If the sun throws out a radiation blast of satellite-killing proportions someday, Amazon Web Services may well play a role in heading off a technological doomsday.
That’s the upshot of a project that has NASA working with AWS Professional Services and the Amazon Machine Learning Solutions Lab to learn more about the early warning signs of a solar superstorm, with the aid of artificial intelligence.
Solar storms occur when disturbances on the sun’s surface throw off a blasts of radiation and eruptions of electrically charged particles at speeds of millions of miles per hour. A sufficiently strong radiation blast can impact radio communications over half of the globe. And if the eruptions, known as coronal mass ejection or CMEs, are strong enough and sweep directly past Earth, they can damage satellites and bring down power grids.
The best-known recent example came in 1989 when a high-energy CME overloaded the Hydro-Quebec power grid, triggering outages for more than 6 million people in Canada and the eastern U.S.
But that’s not the worst that the sun can do: Scientists and historians point to an 1859 superstorm known as the Carrington Event, which wrought havoc with telegraph systems and created auroral displays so bright that folks in the northeastern U.S. were said to be able to read newspapers by their light. Today, a storm of that magnitude would deal a heavy blow to our wired (and wireless) world.
We’re not defenseless against solar storms: Sun-observing satellites like NASA’s Solar Dynamics Observatory and the Advanced Composition Explorer can warn of an incoming CME far enough in advance for satellite operators and electric grid managers to take protective action. The National Oceanic and Atmospheric Administration’s Space Weather Prediction Center provides continuously updated outlooks for storms in space, just as the National Weather Service does for storms closer to the ground.
But as we become increasingly dependent on satellite communications, getting accurate predictions of space weather will be increasingly important. And thanks to the proliferation of space weather satellites, the volume of data coming in for analysis is becoming increasingly prodigious.
To address that flood of data, and improve future risk assessments, NASA is using Amazon Web Services’ analytical tools to sift through as many as 1,000 data sets at a time and train computer models that can identify the telltale signs of an impending outburst.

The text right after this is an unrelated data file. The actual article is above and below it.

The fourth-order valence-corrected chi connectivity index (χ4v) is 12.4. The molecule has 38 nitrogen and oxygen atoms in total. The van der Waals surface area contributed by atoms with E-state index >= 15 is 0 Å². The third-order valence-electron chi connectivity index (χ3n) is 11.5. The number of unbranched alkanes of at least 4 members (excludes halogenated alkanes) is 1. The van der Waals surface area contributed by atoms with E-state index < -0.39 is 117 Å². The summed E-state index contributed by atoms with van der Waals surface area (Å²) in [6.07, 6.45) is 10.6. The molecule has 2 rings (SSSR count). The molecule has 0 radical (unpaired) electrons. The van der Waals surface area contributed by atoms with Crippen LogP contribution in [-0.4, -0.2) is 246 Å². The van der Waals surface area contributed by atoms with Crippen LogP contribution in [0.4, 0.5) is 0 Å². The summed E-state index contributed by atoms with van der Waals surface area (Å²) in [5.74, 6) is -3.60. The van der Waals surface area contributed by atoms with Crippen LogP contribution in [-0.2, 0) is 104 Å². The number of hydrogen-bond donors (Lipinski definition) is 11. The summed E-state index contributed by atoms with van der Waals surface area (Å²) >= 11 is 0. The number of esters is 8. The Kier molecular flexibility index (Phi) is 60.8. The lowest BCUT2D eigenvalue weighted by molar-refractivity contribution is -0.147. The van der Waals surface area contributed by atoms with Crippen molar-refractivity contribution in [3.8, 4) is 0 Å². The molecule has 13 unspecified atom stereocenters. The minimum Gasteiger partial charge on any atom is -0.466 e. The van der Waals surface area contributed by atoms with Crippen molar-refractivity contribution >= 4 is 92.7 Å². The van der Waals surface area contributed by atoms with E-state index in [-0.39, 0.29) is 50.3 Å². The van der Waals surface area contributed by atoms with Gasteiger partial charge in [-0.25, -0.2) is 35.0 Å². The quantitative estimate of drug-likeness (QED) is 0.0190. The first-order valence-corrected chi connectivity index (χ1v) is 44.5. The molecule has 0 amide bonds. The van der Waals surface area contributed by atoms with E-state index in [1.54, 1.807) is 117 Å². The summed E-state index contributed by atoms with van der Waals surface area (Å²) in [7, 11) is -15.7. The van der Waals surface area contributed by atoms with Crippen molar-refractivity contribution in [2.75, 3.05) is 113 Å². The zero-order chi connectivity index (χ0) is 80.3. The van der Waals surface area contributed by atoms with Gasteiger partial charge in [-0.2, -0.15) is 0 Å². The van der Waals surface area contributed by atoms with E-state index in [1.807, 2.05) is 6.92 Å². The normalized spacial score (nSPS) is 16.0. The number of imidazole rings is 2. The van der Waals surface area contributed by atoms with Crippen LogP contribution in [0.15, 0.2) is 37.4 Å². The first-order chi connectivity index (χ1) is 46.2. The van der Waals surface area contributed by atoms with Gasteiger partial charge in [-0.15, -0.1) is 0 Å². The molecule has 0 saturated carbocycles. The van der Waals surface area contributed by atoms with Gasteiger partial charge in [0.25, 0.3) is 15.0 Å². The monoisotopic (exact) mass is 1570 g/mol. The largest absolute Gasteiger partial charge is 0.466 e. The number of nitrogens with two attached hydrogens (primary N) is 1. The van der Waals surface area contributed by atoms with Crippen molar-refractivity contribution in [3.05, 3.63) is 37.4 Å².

As described in an Amazon blog post, NASA’s approach correlates solar wind drivers and the magnetic field levels around Earth, picking out anomalies in the data.
NASA uses a machine-learning tool called Amazon SageMaker to train an anomaly detection model using the built-in AWS Random Cut Forest algorithm. The algorithm gives each set of data points an “anomaly score.” Other AWS tools keep track of real-time anomalies in the data, and trace the linkages between them and solar storms.
The initiative has enabled NASA to aggregate data from more than 50 satellite missions and develop visualizations for further research. Scientists are already able to create simulations of the solar phenomena that’d be required to replicate superstorms like the Carrington Event.
“We have to look at superstorms holistically, just like meteorologists do with extreme weather events,” Janet Kozyra, a heliophysicist who leads the project at NASA Headquarters in Washington, D.C., told Amazon.
“Research in heliophysics involves working with many instruments, often in different space or ground-based observatories. There’s a lot of data, and factors like time lags add to the complexity,” Kozyra said. “With Amazon, we can take every single piece of data that we have on superstorms, and use anomalies we have detected to improve the models that predict and classify superstorms effectively.”
Solar superstorms don’t occur on the same time scale as, say, hurricanes. The sun tends to follow an 11-year activity cycle, which means the next storm season — known as solar maximum — is due in the 2023-2026 time frame. By that time, with help from AWS, new and improved space weather prediction models should be ready to go.